Throughout the drawings, reference numbers may be reused to indicate correspondence between referenced elements. The drawings are provided to illustrate example embodiments described herein and are not intended to limit the scope of the disclosure.

FIG. 1 is a diagram illustrating a mechanism for providing a verification and analysis system in accordance with the present disclosure;

FIG. 2 illustrates an example computer system that may be used in some embodiments;

FIG. 3 is a diagram illustrating a mechanism for providing a verification and analysis system in accordance with the present disclosure;

FIG. 4 is a diagram illustrating a mechanism for providing enforced determinism in accordance with the present disclosure;

FIG. 5 is a diagram illustrating a mechanism for providing constraint verification in accordance with the present disclosure;

FIG. 6 is a flowchart depicting an example procedure for providing whitebox fuzzing in accordance with the present disclosure;

FIG. 7 is a flowchart depicting an example procedure for providing a verification and analysis system in accordance with the present disclosure;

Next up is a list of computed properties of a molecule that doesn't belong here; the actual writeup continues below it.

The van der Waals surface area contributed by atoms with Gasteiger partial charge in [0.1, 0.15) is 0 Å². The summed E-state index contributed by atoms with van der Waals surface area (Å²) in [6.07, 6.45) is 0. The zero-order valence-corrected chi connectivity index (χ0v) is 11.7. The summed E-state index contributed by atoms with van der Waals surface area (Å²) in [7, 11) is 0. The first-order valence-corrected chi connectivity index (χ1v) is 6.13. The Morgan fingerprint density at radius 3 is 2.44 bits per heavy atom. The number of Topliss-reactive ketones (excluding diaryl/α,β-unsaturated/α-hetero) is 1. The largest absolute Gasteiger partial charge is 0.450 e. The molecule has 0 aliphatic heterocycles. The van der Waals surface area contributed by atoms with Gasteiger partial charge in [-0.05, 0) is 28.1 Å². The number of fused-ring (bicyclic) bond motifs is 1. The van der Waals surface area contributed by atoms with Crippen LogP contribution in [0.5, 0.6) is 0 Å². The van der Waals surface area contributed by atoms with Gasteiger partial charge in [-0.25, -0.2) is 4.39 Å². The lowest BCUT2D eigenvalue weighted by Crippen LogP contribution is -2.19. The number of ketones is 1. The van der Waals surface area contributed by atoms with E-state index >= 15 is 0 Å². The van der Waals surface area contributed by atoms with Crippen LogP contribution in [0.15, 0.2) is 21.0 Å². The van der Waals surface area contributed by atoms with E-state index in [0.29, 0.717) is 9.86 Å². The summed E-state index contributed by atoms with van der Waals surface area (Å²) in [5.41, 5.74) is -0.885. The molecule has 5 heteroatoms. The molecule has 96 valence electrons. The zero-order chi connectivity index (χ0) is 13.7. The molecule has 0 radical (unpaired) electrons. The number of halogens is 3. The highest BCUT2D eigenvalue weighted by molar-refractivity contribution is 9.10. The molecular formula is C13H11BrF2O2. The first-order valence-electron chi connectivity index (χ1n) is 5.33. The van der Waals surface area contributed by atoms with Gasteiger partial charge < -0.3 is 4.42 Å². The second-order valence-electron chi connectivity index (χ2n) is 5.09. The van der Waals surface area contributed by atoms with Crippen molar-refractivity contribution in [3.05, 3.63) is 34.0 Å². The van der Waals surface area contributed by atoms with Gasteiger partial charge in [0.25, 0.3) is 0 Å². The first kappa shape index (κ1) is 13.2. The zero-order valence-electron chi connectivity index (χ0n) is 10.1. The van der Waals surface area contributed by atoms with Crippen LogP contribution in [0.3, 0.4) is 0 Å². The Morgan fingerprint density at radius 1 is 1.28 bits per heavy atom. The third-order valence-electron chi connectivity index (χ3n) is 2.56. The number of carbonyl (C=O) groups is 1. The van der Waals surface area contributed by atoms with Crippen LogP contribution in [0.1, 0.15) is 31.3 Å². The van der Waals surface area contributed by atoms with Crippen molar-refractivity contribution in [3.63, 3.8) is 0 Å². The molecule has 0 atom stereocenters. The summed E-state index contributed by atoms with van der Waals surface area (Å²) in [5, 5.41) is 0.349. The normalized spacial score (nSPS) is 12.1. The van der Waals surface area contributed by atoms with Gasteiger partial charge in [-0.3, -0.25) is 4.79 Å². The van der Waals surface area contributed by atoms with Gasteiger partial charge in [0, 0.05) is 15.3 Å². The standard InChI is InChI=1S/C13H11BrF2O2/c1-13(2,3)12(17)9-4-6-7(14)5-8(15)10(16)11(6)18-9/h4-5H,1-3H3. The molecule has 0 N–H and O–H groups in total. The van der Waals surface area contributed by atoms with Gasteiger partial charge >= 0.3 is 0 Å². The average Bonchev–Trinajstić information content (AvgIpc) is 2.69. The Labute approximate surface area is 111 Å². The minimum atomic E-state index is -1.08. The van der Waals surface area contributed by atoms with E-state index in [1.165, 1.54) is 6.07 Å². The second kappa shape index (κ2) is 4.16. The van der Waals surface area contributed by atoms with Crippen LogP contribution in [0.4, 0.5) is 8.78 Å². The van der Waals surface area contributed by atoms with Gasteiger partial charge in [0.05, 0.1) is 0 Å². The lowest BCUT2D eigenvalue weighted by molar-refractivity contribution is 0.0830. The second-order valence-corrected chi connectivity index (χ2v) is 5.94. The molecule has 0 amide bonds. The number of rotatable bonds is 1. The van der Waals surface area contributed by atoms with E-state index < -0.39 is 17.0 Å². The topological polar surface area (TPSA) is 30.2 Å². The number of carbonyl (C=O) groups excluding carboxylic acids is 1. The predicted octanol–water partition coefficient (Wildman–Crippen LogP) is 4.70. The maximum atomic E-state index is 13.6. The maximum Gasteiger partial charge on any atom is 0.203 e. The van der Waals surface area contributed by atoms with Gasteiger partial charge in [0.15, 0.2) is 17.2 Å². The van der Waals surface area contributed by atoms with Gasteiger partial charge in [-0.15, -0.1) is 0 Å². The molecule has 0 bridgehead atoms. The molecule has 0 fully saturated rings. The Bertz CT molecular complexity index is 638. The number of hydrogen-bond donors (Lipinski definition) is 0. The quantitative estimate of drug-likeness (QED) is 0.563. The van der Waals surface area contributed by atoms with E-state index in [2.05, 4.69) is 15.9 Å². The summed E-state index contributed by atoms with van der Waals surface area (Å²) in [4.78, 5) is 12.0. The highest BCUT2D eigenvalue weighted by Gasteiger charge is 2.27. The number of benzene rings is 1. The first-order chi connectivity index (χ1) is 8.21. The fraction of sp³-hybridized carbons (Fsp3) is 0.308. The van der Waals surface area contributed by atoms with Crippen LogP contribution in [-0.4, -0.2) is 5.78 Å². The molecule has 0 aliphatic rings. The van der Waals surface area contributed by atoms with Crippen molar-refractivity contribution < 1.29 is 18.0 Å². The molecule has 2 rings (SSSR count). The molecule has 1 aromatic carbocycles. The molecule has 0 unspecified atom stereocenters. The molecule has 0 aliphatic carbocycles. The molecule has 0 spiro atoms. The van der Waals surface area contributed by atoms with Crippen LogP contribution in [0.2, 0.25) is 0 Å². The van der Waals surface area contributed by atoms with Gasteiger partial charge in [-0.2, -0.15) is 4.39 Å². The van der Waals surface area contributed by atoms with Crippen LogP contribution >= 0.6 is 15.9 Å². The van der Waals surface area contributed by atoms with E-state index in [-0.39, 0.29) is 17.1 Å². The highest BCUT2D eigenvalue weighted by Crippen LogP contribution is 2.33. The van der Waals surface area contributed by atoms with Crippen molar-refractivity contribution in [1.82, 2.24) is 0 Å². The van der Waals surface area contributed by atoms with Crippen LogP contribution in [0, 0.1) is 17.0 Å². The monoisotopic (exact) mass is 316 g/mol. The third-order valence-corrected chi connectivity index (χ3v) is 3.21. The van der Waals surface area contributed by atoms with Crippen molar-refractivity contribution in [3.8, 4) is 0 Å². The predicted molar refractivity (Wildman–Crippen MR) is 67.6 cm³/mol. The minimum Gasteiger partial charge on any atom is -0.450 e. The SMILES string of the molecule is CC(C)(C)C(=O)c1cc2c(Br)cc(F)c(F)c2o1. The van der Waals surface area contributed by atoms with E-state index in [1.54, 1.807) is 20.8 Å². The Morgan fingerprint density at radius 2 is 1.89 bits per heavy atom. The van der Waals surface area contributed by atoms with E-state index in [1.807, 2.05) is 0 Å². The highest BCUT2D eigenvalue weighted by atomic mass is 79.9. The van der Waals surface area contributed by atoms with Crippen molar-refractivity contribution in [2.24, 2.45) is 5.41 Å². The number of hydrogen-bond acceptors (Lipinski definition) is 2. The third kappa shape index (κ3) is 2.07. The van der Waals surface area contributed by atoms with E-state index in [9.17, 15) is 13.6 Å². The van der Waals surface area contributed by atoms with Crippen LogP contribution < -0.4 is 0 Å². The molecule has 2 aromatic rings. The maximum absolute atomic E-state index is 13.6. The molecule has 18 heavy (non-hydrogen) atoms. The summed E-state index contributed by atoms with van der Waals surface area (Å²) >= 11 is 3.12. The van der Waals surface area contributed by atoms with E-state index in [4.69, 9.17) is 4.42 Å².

FIG. 8 is a flowchart depicting an example procedure for providing a verification and analysis system in accordance with the present disclosure; and

FIG. 9 is a flowchart depicting an example procedure for providing a verification and analysis system in accordance with the present disclosure.

DETAILED DESCRIPTION

The following detailed description is directed to technologies for verification and analysis tasks in a distributed computing environment. In the examples described herein, a data center is one example computing environment in which the described embodiments can be implemented. Furthermore, a distributed program is one example of an application for the described embodiments. However, the described concepts can apply generally to other computing environments and software.

Determinism, wherein program execution has a repeatable and well-defined sequence of causes and effects, can be difficult or impossible to achieve in a complex and distributed computing environment such as a data center. For example, the computing and network settings in a data center can be vast and diverse. Because of the sheer number and variety of computing resources in a data center, it can be difficult to test and verify software and hardware in such a setting, let alone characterize the environment with respect to specific performance metrics. It can also be difficult to automate and manage the testing in a production capacity. Rigorous verification by examining many or all code paths of a distributed application can be infeasible. Even techniques such as whitebox fuzzing may be infeasible given the enormous numbers of program code flow variations.